turns, legs like a young girl’s, smile dazzling as the sun pouring
through floor-to-ceiling windows, drenching us both in light.

As long as I have known myself alive, I’ve loved the early morning
hours, cycling down quiet sleeping streets to my job at the bakery,
stocking trays, stirring oatmeal, salting grits, brewing coffee, opening
the door for customers lined up on the old porch, eager to enter,
place orders, find a perfect chair and table, settle in for the best part
of the day. Early hours. I can manage solitude in the morning.
That time of day never lonely, not for me. But late at night. Well.
Quite a different realm. A separate hemisphere. Not my true home.

Trace Fossils

Small children do not wait for pain
to make a lasting mark. They give fair warning;
we have time to wipe tears, mop trouble, kiss
a bruise, pronounce it healed.

But love leaves an impression that won’t
be kissed away; an imprint left in something soft
hardens and congeals. What passed through fire once
is tempered, then annealed.

Children trace fingers over fossils, guess
at what’s revealed: evidence of ridges, indentations,
life long over, heart’s rush sealed.

Carole Greenfield was raised in Colombia and now lives in New England. Her work has appeared in Red Dancefloor, GulfstreamThe Sow’s EarWomen’s Words: ResolutionArc, and is forthcoming in The Eunoia Review.

Two Poems by Miriam Manglani

Beach Days

I spent my childhood summers
listening to the sound of the ocean’s tongues
lap the shore’s sandy face,
the cries of gulls stirring the salty air.

Lying on a soggy towel,
holding a book over my head,
its words lifting me to other worlds.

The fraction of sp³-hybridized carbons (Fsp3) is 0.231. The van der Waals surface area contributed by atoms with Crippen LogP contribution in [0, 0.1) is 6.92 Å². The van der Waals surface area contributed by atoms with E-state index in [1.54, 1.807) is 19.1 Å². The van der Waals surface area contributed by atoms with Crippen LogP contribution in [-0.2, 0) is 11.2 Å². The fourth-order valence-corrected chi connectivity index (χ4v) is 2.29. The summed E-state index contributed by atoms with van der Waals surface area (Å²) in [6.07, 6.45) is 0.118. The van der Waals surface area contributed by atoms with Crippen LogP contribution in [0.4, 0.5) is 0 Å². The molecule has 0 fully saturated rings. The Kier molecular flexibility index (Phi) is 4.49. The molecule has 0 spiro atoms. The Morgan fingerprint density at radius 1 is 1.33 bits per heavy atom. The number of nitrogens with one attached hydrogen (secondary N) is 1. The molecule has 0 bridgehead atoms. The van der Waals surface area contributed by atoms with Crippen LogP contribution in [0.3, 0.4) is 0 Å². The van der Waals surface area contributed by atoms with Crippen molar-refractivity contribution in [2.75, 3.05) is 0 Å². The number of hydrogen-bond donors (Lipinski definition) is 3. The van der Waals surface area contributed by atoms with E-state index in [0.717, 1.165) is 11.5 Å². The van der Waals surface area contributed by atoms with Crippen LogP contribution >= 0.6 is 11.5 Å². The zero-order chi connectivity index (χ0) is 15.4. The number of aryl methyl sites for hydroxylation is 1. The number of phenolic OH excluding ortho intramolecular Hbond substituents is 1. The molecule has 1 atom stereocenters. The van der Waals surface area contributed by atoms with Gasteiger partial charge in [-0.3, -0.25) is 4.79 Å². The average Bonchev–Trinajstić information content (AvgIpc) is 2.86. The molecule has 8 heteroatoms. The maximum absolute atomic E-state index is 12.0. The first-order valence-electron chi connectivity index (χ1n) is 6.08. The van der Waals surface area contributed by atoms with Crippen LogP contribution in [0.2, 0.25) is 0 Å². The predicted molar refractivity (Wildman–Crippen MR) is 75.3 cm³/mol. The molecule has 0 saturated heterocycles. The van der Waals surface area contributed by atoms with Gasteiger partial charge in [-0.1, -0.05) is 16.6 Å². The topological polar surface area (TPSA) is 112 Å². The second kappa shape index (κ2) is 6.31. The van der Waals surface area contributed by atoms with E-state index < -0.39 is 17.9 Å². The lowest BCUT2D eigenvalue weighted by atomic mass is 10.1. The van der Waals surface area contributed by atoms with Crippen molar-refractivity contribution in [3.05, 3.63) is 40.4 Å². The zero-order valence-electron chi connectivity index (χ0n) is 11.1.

Eating tuna sandwiches
while feeding the squawking gulls,
fighting like bickering lovers over scraps.

Hearing my parents and their loud friends from Egypt
clustered like a gaggle of Arabic speaking geese
sheltered in a group of umbrellas,
playing backgammon,
littering the sand with their peach pits
and pumpkin seed shells.

Floating on my back in the ocean
as I stared into a kite-speckled sky
teaming with white cotton candy.

Taking a shower and uncovering
a mini shore in my swim suit
of sand, rocks, and seaweed.

Going to bed and feeling the cozy warmth
of the day’s sun radiate from my reddened skin,
warming me in the cool night,
my mattress a big raft
floating in a sea of dreams, moonlight, and chirping crickets.

Homeless Village

And there it was.
Tucked under an edge
of the Charles River Bridge,
lit by the early morning light
reflected off the still river—
a homeless village.

With their colorful tents,
piles of empty tin cans
in rusting supermarket carts
waiting to be redeemed
for a few life-saving dollars,
salvaged mattresses
with their fluff spilling out
and poky springs,
empty, cracked vodka bottles,
and rusting propane tanks
for cooking whatever-scraps of food.

I stare at men emerging from tents,
as if they were beings from another world,
their waking arms yawning in the morning sun.

Miriam Manglani lives in Cambridge, Massachusetts, with her husband and three children. She works full-time as a Sr. Technical Training Manager. Her poems have been published in various magazines and journals including Poetry Quarterly, Rushing Thru the Dark, Vita Brevis, Cerasus MagazineSparks of Calliope, and Canyon Voices. Most recently, her poetry chapbook, Ordinary Wonders, was published by Prolific Press.